I volunteered for the Liberal candidate in my riding and met with Don Johnston and his wife Jeanette early in his campaign. I threw the question out about cannabis at him and asked what he thought about gardens and dispensaries. His answer was very much what I wanted to hear: ‘Marijuana has been beneficial medically for years and the science is there, never mind the fact it is safer than alcohol and is prohibited and that is ridiculous. People shouldn’t get criminal records and lives ruined over a bit of pot.’
It’s hard to fathom, for many, the loss of your right to have a garden. I never thought when I was first licensed under the MMAR program that it would change so much that we wouldn’t be able to grow our own plants. For some the reality of this change is still hanging in the balance because of the Allard Injunction, which at this time means anyone who held a valid MMAR licence as of September of 2013 continues to have it unless they move.
This summer, because of my convictions about access for everyone, I was honoured to accept when I was voted in as President of the Canadian Medical Cannabis Partners (CMCP) a non-profit society that is the voice for over 3500 patients and caregivers. I have always fought for the rights of patients, being one myself, as well as the rights of everyone out there and this group’s mandate is something I can really run with. I want to thank the board of directors for the opportunity!
I am a face in the crowd, a marijuana consumer that for many years hid in the closet, hid from my family, and hid from society.
When I was young, I enjoyed smoking pot now and then mostly to unwind with my friends. My ex even sold a bit and in 1989 he ended up doing a bit of time for trafficking. The ‘80s and early ‘90s were long before anyone was talking about marijuana being medicine, and before I was paying attention to anything having to do with my health; they were my crazier years.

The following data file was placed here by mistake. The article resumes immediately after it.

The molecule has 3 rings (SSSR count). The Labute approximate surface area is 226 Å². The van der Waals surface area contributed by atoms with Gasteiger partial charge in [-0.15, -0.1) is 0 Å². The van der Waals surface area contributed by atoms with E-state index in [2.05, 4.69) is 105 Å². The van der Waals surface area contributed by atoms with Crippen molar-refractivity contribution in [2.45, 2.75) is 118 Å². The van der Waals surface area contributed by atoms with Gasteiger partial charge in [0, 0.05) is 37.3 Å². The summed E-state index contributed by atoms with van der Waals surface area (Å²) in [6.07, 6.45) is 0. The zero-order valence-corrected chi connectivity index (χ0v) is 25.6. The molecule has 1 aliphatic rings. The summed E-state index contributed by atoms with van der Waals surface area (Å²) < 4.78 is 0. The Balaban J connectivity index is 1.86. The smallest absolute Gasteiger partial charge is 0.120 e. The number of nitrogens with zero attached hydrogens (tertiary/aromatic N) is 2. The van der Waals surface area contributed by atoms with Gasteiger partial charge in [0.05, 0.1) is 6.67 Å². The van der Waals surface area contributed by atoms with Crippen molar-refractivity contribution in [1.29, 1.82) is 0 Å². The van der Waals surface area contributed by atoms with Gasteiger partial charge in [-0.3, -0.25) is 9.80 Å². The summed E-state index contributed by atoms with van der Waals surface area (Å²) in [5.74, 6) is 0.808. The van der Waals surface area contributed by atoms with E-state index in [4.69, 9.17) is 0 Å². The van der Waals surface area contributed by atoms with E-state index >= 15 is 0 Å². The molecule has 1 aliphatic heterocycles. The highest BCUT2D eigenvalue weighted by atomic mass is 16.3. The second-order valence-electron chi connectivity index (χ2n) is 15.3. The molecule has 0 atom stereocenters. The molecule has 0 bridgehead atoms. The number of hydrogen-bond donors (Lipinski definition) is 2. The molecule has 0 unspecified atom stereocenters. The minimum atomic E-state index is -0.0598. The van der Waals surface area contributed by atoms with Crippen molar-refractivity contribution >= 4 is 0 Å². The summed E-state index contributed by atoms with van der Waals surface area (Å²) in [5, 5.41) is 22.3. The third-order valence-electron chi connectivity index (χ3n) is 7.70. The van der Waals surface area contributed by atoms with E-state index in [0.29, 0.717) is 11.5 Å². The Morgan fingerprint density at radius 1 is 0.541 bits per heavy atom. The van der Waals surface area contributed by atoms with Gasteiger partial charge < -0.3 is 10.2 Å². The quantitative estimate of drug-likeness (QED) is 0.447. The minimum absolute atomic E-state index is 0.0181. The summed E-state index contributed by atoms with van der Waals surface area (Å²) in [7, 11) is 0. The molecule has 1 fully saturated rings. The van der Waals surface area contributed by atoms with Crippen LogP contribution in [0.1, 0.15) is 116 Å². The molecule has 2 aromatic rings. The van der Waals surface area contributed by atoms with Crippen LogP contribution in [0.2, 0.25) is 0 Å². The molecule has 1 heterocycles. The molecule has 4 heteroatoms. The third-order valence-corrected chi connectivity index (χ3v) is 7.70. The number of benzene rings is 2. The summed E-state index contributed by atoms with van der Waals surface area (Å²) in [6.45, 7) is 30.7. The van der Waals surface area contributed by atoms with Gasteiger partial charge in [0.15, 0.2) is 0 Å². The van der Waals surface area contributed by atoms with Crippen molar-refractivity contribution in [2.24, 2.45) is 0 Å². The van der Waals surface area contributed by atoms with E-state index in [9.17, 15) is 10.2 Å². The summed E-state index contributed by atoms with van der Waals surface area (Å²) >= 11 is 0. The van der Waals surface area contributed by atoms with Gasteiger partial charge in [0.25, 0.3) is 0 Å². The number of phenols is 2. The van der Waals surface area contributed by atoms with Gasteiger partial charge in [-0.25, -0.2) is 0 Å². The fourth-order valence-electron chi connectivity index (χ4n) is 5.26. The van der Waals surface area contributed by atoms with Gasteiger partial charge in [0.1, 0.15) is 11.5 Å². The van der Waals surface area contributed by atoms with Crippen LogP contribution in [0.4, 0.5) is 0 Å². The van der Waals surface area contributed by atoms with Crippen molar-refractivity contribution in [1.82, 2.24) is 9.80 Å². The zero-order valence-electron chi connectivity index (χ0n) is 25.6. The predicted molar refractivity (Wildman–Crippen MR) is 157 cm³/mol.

In 1992 I became a mom. Life changed and years passed but I was still consuming pot, not for health reasons, just ‘cause I liked it.
Before incorporating, MUMM unofficially began activism together in February 2003: in response to a Senate Committee report released in September 2002, a public Demand for Dignity forum was held. Patients either self-represented or had someone speak for them about their personal situations — their own quests for dignity in a screwed-up system. One patient was an Exemption holder who would have been one of the first incarcerated and denied access to his medication. The key note speaker was Senate Speaker Pierre Claude Nolin. It was a highly-charged, emotional time; patients had rights but still struggled for access to readily available, quality medication. A struggle that, over a decade later, patients still face.
I first met Debbie Stultz-Giffin on the internet back in 2008. I was as amazed then as I am now how she does as much as she does and how effective she is. At the 2013 Treating Yourself Expo we met in person and I was honoured to spend many days with her. I have so much admiration and love for her and consider her one of my closest, dearest friends. She is truly one of the kindest hearts I have ever known: Deb is a wife, mother, and grandmother; she volunteers in her community with a local women’s group; and she’s a past Beaver Scout leader. Her drive and her lust for life are always an inspiration to me.